Sheet Steel and Peak Counting. Although roughness amplitude is very important in most applications, the spacing of the roughness peaks can be equally important. Particularly in the manufacture and use of sheet steel, surface texture control is necessary to obtain consistent lubrication when forming the sheet, avoid scoring, and prevent the texture from showing through the paint on the finished product. Amplitude parameters such as Ra are not sufficient to specify the different types of texture that can be obtained from the rolling process. The peak count parameter, Pc, allows the operator to monitor and control the roughness peak spacing as well as the amplitude, thus producing a better bonding of finishes, a more uniform finish of plating and painting, and a reduced risk of cracking during drawing or forming operations. Peak spacing is also an important factor in the performance of friction surfaces such as brake drums. The high spot count is another spacing parameter; it is used frequently by the automotive industry on cylinder liners and other surfaces where the lubrication characteristics of the topography are important.

Bearing Surfaces. The most common use of engineering surfaces is to provide a bearing surface for another component moving relative to it, resulting in wear. The material ratio parameter, Tp (in %), is commonly used to simulate the effect of wear on a surface. Material ratio is defined as the ratio of the length of the surface to the evaluation length at a specified depth in the profile. A practical example is to imagine a surface plate resting on the highest peak of a profile as illustrated in Fig. 6. As the peaks wear and the material line (the top line of the remaining profile) descends, the length of the bearing surface (the length of the profile in contact with the lapping plate) increases. The parameter Tp can thus be used to control bearing surfaces as well as surfaces requiring lubrication.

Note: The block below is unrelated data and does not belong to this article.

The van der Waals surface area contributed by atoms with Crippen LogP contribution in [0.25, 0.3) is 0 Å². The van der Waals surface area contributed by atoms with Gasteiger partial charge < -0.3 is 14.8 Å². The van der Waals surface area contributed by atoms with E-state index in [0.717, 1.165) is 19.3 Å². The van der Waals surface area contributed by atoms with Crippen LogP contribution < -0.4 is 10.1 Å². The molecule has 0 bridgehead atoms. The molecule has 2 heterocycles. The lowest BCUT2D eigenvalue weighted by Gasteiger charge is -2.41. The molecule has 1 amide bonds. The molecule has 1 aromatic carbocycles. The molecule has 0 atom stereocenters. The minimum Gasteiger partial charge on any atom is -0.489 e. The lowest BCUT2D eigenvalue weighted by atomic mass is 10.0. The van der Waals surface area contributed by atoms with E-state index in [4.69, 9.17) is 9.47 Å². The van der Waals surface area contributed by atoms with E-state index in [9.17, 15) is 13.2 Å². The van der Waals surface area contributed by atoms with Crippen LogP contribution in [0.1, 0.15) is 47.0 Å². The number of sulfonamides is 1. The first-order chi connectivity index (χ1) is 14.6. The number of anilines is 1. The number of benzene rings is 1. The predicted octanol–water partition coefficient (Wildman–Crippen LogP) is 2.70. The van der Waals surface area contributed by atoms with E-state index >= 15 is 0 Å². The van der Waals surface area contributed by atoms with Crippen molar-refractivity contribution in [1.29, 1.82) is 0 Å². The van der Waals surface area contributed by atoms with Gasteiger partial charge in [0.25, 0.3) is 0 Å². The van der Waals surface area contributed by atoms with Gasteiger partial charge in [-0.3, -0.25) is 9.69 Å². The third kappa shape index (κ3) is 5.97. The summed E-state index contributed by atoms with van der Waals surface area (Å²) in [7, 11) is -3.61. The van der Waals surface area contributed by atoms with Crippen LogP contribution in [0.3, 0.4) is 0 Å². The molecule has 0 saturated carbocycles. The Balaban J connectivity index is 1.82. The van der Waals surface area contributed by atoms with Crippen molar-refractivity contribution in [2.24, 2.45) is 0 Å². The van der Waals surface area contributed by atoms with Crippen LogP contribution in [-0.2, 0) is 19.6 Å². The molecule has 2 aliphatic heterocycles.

Fig. 6 Illustration showing the derivation of material ratio, tp

Plateau Honed and Lapped Surfaces. The Rk parameter uses the material ratio curve for analysis. It is commonly used to evaluate plateau honed surfaces, which are the result of multiple machining operations. Peaks are removed and large valleys are created to retain lubrication. The parameter has a wide application in the automotive field.

In using the Rk parameter five primary areas are analyzed. All measurements and parameters are scale dependent.